(Adds comments from BNDES CEO in paragraph 4)
By Alonso Soto
BRASILIA, March 31 (Reuters) - Brazil’s government surprised investors by cutting the main rate for long-term corporate loans to stimulate a faltering economic recovery, but vowed on Friday to keep a lid on loan subsidies with a new benchmark linked to market rates.
In an announcement that caught markets off guard late on Thursday, Brazil’s highest economic policy body, CMN, cut the TJLP long-term rate to 7 percent from 7.5 percent for the second quarter.
At the same time, the government said it would issue a decree to create a new long-term rate starting in 2018 to gradually replace the TJLP. The new rate will be linked to the IPCA inflation index and a fixed rate set monthly in accordance to the returns of local inflation-linked bonds known as NTN-B.
“The new benchmark should translate into lower borrowing costs for the economy as a whole, into a more effective monetary policy and into an easier framework for the pricing and securitization of those loans,” said BNDES Chief Executive Officer Maria Silvia Bastos Marques at a news conference.
It was the first cut of the TJLP rate, the benchmark for state development bank BNDES loans, since December 2012. The BNDES is by far the main provider of long-term loans for companies in Brazil.
For decades, the TJLP rate has run below the benchmark overnight lending rate, partly because of an effort by policymakers to boost growth and create jobs. However, the implicit subsidy in these loans contributed to a sharp increase in public debt, which cost Brazil its investment-grade rating.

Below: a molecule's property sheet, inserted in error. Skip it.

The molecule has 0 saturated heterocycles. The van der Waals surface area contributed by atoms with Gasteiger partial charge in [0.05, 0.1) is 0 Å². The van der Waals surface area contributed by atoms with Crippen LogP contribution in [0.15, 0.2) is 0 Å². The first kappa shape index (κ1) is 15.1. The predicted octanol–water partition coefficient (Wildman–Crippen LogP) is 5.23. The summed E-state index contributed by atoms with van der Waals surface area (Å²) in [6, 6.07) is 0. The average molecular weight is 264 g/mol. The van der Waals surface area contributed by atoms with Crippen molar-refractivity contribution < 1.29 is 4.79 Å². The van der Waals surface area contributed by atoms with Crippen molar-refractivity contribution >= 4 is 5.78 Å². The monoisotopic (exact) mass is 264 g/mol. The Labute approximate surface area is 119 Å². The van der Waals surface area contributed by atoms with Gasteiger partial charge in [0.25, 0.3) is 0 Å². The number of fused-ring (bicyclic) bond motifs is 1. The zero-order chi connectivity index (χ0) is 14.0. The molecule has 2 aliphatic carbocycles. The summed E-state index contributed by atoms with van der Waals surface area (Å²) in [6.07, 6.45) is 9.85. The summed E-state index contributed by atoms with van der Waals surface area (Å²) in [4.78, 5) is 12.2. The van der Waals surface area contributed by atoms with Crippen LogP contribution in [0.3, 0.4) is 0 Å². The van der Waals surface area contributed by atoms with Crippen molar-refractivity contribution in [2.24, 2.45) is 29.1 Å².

“The government is acknowledging the dire situation of the economy,” said Andre Perfeito, chief economist at Gradual Investimentos. “The government clearly thinks the economy will continue to disappoint, but promises an overhaul of the TJLP because it believes the economy will take off next year.”
Economic activity fell more than expected in January after a string of negative data released this week that points to an even slower recovery after two years of recession, the deepest in Brazil’s history.
Central bank chief Ilan Goldfajn said the lower TJLP rate is a consequence of falling risk premiums and benchmark Selic rate.
Goldfajn added that the new long-term rate, which will be known as TLP, will not only reduce government subsidies but strengthen monetary policy and bolster capital markets.
Since October of 2016, the central bank has reduced the Selic rate by 200 basis points to 12.25 percent. (Reporting by Silvio Cascione; Editing by Grant McCool and Lisa Shumaker)